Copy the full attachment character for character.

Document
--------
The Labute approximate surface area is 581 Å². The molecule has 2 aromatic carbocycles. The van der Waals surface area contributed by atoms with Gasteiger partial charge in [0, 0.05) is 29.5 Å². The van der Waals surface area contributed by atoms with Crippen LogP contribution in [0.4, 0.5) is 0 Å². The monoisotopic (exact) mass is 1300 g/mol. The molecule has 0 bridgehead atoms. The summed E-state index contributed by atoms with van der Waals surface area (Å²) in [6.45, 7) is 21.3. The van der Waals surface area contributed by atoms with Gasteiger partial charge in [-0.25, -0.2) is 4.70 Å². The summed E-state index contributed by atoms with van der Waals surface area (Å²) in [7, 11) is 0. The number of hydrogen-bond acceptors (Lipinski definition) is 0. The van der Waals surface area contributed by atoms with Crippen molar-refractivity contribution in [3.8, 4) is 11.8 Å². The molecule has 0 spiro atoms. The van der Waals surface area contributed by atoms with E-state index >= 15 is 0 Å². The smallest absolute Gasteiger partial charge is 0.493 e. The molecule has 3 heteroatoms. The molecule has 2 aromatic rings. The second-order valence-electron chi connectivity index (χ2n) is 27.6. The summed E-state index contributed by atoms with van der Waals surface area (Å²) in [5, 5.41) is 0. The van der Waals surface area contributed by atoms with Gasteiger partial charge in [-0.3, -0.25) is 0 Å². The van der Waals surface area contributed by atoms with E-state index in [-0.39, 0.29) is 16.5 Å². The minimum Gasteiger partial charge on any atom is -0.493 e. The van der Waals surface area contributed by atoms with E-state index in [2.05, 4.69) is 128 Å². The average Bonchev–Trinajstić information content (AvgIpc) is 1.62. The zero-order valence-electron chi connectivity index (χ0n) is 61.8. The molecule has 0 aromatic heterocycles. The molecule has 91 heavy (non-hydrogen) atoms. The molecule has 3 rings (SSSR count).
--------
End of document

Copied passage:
The Labute approximate surface area is 581 Å². The molecule has 2 aromatic carbocycles. The van der Waals surface area contributed by atoms with Gasteiger partial charge in [0, 0.05) is 29.5 Å². The van der Waals surface area contributed by atoms with Crippen LogP contribution in [0.4, 0.5) is 0 Å². The monoisotopic (exact) mass is 1300 g/mol. The molecule has 0 bridgehead atoms. The summed E-state index contributed by atoms with van der Waals surface area (Å²) in [6.45, 7) is 21.3. The van der Waals surface area contributed by atoms with Gasteiger partial charge in [-0.25, -0.2) is 4.70 Å². The summed E-state index contributed by atoms with van der Waals surface area (Å²) in [7, 11) is 0. The number of hydrogen-bond acceptors (Lipinski definition) is 0. The van der Waals surface area contributed by atoms with Crippen molar-refractivity contribution in [3.8, 4) is 11.8 Å². The molecule has 0 spiro atoms. The van der Waals surface area contributed by atoms with E-state index >= 15 is 0 Å². The smallest absolute Gasteiger partial charge is 0.493 e. The molecule has 3 heteroatoms. The molecule has 2 aromatic rings. The second-order valence-electron chi connectivity index (χ2n) is 27.6. The summed E-state index contributed by atoms with van der Waals surface area (Å²) in [5, 5.41) is 0. The van der Waals surface area contributed by atoms with Gasteiger partial charge in [-0.3, -0.25) is 0 Å². The van der Waals surface area contributed by atoms with E-state index in [-0.39, 0.29) is 16.5 Å². The minimum Gasteiger partial charge on any atom is -0.493 e. The van der Waals surface area contributed by atoms with E-state index in [2.05, 4.69) is 128 Å². The average Bonchev–Trinajstić information content (AvgIpc) is 1.62. The zero-order valence-electron chi connectivity index (χ0n) is 61.8. The molecule has 0 aromatic heterocycles. The molecule has 91 heavy (non-hydrogen) atoms. The molecule has 3 rings (SSSR count).